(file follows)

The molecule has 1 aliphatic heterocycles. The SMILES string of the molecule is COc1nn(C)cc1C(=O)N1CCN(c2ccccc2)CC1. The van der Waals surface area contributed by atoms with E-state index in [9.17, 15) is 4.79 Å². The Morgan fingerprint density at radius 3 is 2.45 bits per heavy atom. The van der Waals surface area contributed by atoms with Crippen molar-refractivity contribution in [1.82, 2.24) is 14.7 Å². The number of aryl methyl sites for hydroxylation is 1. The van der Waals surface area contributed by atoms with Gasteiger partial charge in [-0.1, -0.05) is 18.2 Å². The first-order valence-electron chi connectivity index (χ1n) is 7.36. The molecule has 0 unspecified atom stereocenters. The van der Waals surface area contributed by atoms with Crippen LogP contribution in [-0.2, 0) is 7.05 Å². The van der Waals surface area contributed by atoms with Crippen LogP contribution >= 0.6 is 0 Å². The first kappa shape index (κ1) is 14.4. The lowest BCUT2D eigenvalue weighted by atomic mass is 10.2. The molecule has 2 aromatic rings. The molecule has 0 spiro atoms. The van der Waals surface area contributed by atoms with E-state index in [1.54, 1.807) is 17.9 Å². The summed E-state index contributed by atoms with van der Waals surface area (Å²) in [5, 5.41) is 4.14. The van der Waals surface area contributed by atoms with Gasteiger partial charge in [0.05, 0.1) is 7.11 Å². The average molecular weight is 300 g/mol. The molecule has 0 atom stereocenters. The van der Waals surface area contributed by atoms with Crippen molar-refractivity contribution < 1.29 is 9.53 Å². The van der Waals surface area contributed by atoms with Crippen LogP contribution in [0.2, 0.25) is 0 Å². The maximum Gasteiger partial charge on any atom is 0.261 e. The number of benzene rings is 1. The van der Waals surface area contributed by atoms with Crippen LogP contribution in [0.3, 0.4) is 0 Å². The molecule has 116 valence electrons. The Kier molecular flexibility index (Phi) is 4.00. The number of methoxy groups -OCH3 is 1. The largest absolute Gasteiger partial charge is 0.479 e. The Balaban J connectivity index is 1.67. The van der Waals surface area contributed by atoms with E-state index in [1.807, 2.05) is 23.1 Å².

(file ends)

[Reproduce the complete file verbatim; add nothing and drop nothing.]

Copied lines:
The molecule has 1 aliphatic heterocycles. The SMILES string of the molecule is COc1nn(C)cc1C(=O)N1CCN(c2ccccc2)CC1. The van der Waals surface area contributed by atoms with E-state index in [9.17, 15) is 4.79 Å². The Morgan fingerprint density at radius 3 is 2.45 bits per heavy atom. The van der Waals surface area contributed by atoms with Crippen molar-refractivity contribution in [1.82, 2.24) is 14.7 Å². The number of aryl methyl sites for hydroxylation is 1. The van der Waals surface area contributed by atoms with Gasteiger partial charge in [-0.1, -0.05) is 18.2 Å². The first-order valence-electron chi connectivity index (χ1n) is 7.36. The molecule has 0 unspecified atom stereocenters. The van der Waals surface area contributed by atoms with Crippen LogP contribution in [-0.2, 0) is 7.05 Å². The van der Waals surface area contributed by atoms with Crippen LogP contribution >= 0.6 is 0 Å². The first kappa shape index (κ1) is 14.4. The lowest BCUT2D eigenvalue weighted by atomic mass is 10.2. The molecule has 2 aromatic rings. The molecule has 0 spiro atoms. The van der Waals surface area contributed by atoms with E-state index in [1.54, 1.807) is 17.9 Å². The summed E-state index contributed by atoms with van der Waals surface area (Å²) in [5, 5.41) is 4.14. The van der Waals surface area contributed by atoms with Gasteiger partial charge in [0.05, 0.1) is 7.11 Å². The average molecular weight is 300 g/mol. The molecule has 0 atom stereocenters. The van der Waals surface area contributed by atoms with Crippen molar-refractivity contribution < 1.29 is 9.53 Å². The van der Waals surface area contributed by atoms with Crippen LogP contribution in [0.2, 0.25) is 0 Å². The maximum Gasteiger partial charge on any atom is 0.261 e. The number of benzene rings is 1. The van der Waals surface area contributed by atoms with Crippen LogP contribution in [0.3, 0.4) is 0 Å². The molecule has 116 valence electrons. The Kier molecular flexibility index (Phi) is 4.00. The number of methoxy groups -OCH3 is 1. The largest absolute Gasteiger partial charge is 0.479 e. The Balaban J connectivity index is 1.67. The van der Waals surface area contributed by atoms with E-state index in [1.807, 2.05) is 23.1 Å².